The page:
Sharks and corporate raiders – letter to Australia

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corporate raiders

We are not alone. The UK scene of privatisation, corporate take-over and a fearful, if not, colluding voluntary sector is far advanced in Australia.  NCIA’s Penny Waterhouse has been talking to Colin Penter from her home town in Perth, Western Australia about how it looks to them at each end of the globe.

Letter to NCIA Greetings from Perth Western Australia. My name is Colin Penter and I live and work here in Perth. I want to congratulate and thank you and all your colleagues at NCIA for all the work you have done with the Inquiry into Voluntary Services. I am working my way through the body of work and evidence base contained in the Reports, which is far reaching and of profound importance. You have all done a magnificient job that will provide a resource for people outside the UK grappling with the same dsytopia you all describe. The Inquiry findings are directly relevant to what is happening here in WA. I am active here in Perth with others (where I can find them) to highlight and challenge the ways that market fundamentalism (neoliberalism) and corporate rule has colonized large parts of the community and social services industry here in Australia, including the work of NGO’s and NFPs and civil society and community groups.

Here, these issues are only discussed behind closed doors or not discussed at all. As a freelancer, people in the sector are willing to discuss them with me, but rarely are they raised openly in public forums. We don’t yet have a critical mass of people as you do with NCIA, and the tertiary sector tends to be dominated by people and institutions informed by and who promote the market driven approach. People are so focused on survival and daily demands of keeping their agency running and responding to ever growing and more complex need with less and less resources.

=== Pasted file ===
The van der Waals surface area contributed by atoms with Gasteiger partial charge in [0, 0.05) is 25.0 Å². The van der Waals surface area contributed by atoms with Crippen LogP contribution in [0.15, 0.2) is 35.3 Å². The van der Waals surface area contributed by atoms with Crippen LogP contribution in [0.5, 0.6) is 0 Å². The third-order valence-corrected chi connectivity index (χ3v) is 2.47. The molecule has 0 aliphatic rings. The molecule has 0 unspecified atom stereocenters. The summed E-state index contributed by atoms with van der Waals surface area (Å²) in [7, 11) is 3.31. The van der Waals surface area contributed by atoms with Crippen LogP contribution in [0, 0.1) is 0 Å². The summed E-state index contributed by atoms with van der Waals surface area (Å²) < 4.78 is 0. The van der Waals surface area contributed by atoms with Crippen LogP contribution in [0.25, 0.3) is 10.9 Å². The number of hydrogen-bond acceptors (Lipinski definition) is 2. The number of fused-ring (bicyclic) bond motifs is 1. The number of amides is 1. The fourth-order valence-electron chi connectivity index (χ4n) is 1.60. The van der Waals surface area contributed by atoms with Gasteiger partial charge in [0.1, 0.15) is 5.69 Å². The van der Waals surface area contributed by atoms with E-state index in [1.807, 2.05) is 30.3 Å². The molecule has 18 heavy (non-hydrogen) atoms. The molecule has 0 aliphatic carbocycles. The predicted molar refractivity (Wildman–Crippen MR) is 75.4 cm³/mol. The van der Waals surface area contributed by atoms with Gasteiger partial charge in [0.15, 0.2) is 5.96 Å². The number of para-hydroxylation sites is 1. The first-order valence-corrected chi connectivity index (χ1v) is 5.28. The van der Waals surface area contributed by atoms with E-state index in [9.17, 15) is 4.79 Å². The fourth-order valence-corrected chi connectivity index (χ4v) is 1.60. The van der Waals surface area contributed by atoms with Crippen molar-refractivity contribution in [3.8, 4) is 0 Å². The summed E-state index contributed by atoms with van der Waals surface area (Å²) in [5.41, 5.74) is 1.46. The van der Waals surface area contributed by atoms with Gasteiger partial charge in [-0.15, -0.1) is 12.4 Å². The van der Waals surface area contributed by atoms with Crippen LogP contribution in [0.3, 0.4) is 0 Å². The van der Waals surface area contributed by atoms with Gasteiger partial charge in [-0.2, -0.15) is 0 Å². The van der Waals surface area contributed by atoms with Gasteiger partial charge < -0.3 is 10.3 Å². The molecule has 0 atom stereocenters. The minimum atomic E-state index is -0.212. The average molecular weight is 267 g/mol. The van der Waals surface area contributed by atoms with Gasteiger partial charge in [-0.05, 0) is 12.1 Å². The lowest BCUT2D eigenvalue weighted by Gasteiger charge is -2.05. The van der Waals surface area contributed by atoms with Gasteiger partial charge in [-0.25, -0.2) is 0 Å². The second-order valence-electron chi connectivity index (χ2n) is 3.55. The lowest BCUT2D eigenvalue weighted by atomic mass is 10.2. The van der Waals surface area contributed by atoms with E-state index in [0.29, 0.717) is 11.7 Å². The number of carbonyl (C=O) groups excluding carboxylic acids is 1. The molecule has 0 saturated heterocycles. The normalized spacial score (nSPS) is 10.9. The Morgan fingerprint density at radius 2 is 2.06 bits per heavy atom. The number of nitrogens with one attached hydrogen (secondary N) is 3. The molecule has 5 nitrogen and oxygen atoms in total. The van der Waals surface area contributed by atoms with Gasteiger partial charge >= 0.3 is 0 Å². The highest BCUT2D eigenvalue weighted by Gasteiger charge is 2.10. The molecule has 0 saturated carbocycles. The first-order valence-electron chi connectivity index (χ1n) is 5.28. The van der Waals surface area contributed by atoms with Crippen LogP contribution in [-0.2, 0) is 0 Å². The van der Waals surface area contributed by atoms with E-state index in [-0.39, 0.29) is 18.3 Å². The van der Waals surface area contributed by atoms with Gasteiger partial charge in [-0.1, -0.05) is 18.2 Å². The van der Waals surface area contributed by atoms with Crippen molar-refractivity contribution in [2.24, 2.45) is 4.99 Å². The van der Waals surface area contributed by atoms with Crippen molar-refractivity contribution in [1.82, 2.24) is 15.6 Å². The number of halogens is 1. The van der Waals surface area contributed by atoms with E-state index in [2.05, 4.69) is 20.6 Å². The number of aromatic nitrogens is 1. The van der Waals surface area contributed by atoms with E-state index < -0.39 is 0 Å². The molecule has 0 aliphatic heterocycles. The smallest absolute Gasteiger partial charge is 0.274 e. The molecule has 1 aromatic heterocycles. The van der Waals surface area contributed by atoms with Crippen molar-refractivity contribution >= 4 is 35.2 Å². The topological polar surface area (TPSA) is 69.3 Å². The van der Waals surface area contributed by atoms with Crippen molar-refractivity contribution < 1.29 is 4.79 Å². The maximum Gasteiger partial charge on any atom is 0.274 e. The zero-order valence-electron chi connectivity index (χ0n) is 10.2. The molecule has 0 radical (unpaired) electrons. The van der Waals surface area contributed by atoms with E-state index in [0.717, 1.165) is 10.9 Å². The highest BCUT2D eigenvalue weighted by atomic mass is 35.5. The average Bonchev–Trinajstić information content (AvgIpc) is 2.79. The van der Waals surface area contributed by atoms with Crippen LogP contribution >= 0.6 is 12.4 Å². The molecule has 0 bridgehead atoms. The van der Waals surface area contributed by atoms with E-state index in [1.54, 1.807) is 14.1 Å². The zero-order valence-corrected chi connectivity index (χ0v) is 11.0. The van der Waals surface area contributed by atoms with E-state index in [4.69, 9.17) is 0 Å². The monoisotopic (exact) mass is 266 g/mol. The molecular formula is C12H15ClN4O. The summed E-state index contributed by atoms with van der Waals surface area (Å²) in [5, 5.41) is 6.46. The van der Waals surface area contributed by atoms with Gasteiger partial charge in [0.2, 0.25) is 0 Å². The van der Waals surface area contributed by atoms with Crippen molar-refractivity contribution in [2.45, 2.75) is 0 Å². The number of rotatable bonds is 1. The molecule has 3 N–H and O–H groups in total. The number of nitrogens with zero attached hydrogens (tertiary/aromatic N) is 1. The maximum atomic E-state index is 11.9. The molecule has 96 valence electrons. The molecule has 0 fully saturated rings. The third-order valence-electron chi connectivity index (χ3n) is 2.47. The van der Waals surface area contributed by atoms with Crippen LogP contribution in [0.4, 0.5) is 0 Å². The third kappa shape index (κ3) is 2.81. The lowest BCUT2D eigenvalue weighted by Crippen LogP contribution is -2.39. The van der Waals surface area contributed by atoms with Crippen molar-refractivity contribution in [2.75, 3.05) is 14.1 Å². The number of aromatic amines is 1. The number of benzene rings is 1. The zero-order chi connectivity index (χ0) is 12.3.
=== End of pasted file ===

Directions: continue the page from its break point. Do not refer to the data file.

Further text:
As background,  I run a small social policy and social justice consultancy that works with Government and non-government agencies and also  as critical social researcher, activist/campaigner and blogger. My working career has been in and around the NFP industry.  I am also active in campaigns against corporations and market fundamentalism in the public sector and human and community services.  I convene a network called Serco Watch which exposes the operations and activities of Serco and other corporations who deliver public services. Serco is an immensely powerful player here in WA, particularly its political influence. One of the issues I am researching, investigating and campaigning is the escalation of corporate and business colonization of the human and community services sector.

In some sectors here in WA and Australia, the corporate sector is now a dominant provider- child care, employment services and services to the unemployed, aged care, education, health services, criminal justice and prisons, VET and tertiary education, housing, public transport, immigration detention. I am trying to track and monitor the corporations operating in these sectors. In other sectors we are witnessing a rapid expansion of corporate providers as they eye off opportunities presented by new social policy initiatives and policy reform such as the National Disability Insurance Scheme (NDIS), social impact bonds, social enterprise, social investment, welfare reform, child protection reform, disabilities, income support.

There is an incredible naivety amongst many in the NGO sector about these corporations. We also see active collaboration and partnerships between NGO’s and these corporate providers and other large corporations such as mining and resource companies who are immensely powerful (and who come bearing gifts- money) in this country and philanthrocapitalists who have made big money out of the mining and resources boom of the last 2 decades. Of course many of these corporate providers will be familiar to you- Serco, G4S, Ingeus, Maximus, ECH, Ramsays Health Care, BUPA- to name just a few.